Freedom and gratitude are two of the most widely used words in the modern coaching world. Tons of books have been written about them, and about their importance in our lives.
Just like with any widely used terms however, their omnipresence means that they sometimes lose their meaning and significance. It’s important to understand the context in which such terms are used, as it’s exactly what will help us to create meaning rather than getting lost in the semantics.
When I talk about ‘freedom’, I usually use the word in the context of helping solopreneurs such as small business owners, therapists and artists to compose their own freedom in order to live their life they want. When I discuss the concept of ‘gratitude’, I encourage you to think of the little positive things in your daily life which give you a sense of achievement and wellbeing and help you appreciate the progress you are making towards your goals.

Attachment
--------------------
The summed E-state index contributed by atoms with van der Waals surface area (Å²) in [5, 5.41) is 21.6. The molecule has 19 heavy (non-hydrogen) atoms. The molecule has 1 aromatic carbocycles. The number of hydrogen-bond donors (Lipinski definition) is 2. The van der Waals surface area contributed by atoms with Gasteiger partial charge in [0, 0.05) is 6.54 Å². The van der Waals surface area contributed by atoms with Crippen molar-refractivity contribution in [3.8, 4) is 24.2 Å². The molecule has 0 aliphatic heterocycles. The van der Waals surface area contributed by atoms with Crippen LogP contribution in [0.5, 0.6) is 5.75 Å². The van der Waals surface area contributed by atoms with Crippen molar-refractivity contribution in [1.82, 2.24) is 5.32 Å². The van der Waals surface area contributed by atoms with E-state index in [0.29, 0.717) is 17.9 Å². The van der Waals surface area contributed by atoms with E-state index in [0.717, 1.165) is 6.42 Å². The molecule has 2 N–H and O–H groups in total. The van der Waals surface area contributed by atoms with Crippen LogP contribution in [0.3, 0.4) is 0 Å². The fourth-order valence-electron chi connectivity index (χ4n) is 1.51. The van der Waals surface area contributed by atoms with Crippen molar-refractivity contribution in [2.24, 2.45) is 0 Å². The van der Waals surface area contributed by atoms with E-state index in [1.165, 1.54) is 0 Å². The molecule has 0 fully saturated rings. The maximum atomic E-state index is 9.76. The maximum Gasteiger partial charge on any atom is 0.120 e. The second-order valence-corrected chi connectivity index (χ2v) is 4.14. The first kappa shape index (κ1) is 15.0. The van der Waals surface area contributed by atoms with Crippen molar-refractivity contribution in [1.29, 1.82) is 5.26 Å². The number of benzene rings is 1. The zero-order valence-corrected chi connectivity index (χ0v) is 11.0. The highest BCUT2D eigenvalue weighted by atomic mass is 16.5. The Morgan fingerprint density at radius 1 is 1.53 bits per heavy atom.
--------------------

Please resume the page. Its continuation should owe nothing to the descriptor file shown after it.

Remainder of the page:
But times like this, after the recent Ukrainian invasion, remind you of the universal dimension of such terms. Freedom also means to live in a sovereign state and enjoy the benefits of a welfare system. It means to be able to enjoy a peaceful existence with your loved ones without the fear that one sudden blow or air raid can cease that existence within a moment. It also means being able to express your views publicly without fear of being prosecuted and imprisoned.
Likewise, gratitude also means waking up realizing you have survived yet another night. It means realizing you still have the privilege of seeing your child smile and play worry free; of being able to take your dog for a walk in the park, of attending a family BBQ, exercising your hobbies and spare time activities and working on your personal development.
And while freedom can fuel your daily gratitude, it’s not an absolute requirement. By adopting a mindset of gratitude in our lives, we can start composing the terms of our own freedom rather than having them dictated by external sources.
Let us not forget this.